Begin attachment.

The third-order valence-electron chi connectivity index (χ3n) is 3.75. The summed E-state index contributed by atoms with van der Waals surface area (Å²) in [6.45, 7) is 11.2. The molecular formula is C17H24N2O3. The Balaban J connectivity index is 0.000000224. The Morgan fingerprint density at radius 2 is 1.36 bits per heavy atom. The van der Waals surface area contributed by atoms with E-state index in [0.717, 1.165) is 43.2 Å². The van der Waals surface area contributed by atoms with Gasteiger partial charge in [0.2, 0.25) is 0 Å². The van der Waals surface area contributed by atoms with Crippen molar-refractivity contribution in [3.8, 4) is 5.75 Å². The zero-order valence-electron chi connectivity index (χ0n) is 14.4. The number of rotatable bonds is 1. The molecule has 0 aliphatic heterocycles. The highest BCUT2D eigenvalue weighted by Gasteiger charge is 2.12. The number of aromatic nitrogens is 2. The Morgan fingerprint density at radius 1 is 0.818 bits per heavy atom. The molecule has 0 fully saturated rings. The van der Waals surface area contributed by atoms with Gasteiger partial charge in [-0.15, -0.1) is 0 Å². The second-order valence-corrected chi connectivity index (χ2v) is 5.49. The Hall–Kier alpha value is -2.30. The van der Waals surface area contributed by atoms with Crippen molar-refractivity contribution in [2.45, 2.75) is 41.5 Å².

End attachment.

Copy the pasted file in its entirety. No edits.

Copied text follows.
The third-order valence-electron chi connectivity index (χ3n) is 3.75. The summed E-state index contributed by atoms with van der Waals surface area (Å²) in [6.45, 7) is 11.2. The molecular formula is C17H24N2O3. The Balaban J connectivity index is 0.000000224. The Morgan fingerprint density at radius 2 is 1.36 bits per heavy atom. The van der Waals surface area contributed by atoms with E-state index in [0.717, 1.165) is 43.2 Å². The van der Waals surface area contributed by atoms with Gasteiger partial charge in [0.2, 0.25) is 0 Å². The van der Waals surface area contributed by atoms with Crippen molar-refractivity contribution in [3.8, 4) is 5.75 Å². The zero-order valence-electron chi connectivity index (χ0n) is 14.4. The number of rotatable bonds is 1. The molecule has 0 aliphatic heterocycles. The highest BCUT2D eigenvalue weighted by Gasteiger charge is 2.12. The number of aromatic nitrogens is 2. The Morgan fingerprint density at radius 1 is 0.818 bits per heavy atom. The molecule has 0 fully saturated rings. The van der Waals surface area contributed by atoms with Gasteiger partial charge in [-0.15, -0.1) is 0 Å². The second-order valence-corrected chi connectivity index (χ2v) is 5.49. The Hall–Kier alpha value is -2.30. The van der Waals surface area contributed by atoms with Crippen molar-refractivity contribution in [2.45, 2.75) is 41.5 Å².